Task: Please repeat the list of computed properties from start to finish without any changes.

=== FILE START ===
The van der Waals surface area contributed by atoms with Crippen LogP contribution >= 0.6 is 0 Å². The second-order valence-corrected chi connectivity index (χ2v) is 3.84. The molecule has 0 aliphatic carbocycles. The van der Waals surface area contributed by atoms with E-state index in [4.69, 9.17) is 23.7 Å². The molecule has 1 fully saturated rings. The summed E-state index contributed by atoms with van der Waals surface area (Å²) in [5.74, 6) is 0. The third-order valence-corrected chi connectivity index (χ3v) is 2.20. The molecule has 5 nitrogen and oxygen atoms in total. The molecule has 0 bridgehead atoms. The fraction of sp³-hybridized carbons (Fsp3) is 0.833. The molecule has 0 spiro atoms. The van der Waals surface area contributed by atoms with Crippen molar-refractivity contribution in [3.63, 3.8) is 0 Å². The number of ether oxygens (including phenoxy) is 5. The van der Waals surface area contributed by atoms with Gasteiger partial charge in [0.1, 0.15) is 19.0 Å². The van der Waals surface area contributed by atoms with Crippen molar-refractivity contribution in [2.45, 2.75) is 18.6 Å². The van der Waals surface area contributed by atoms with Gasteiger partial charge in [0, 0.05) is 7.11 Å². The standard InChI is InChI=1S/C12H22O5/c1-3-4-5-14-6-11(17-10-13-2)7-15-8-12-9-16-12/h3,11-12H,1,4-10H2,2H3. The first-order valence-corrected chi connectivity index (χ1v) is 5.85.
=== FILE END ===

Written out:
The van der Waals surface area contributed by atoms with Crippen LogP contribution >= 0.6 is 0 Å². The second-order valence-corrected chi connectivity index (χ2v) is 3.84. The molecule has 0 aliphatic carbocycles. The van der Waals surface area contributed by atoms with E-state index in [4.69, 9.17) is 23.7 Å². The molecule has 1 fully saturated rings. The summed E-state index contributed by atoms with van der Waals surface area (Å²) in [5.74, 6) is 0. The third-order valence-corrected chi connectivity index (χ3v) is 2.20. The molecule has 5 nitrogen and oxygen atoms in total. The molecule has 0 bridgehead atoms. The fraction of sp³-hybridized carbons (Fsp3) is 0.833. The molecule has 0 spiro atoms. The van der Waals surface area contributed by atoms with Crippen molar-refractivity contribution in [3.63, 3.8) is 0 Å². The number of ether oxygens (including phenoxy) is 5. The van der Waals surface area contributed by atoms with Gasteiger partial charge in [0.1, 0.15) is 19.0 Å². The van der Waals surface area contributed by atoms with Crippen molar-refractivity contribution in [2.45, 2.75) is 18.6 Å². The van der Waals surface area contributed by atoms with Gasteiger partial charge in [0, 0.05) is 7.11 Å². The standard InChI is InChI=1S/C12H22O5/c1-3-4-5-14-6-11(17-10-13-2)7-15-8-12-9-16-12/h3,11-12H,1,4-10H2,2H3. The first-order valence-corrected chi connectivity index (χ1v) is 5.85.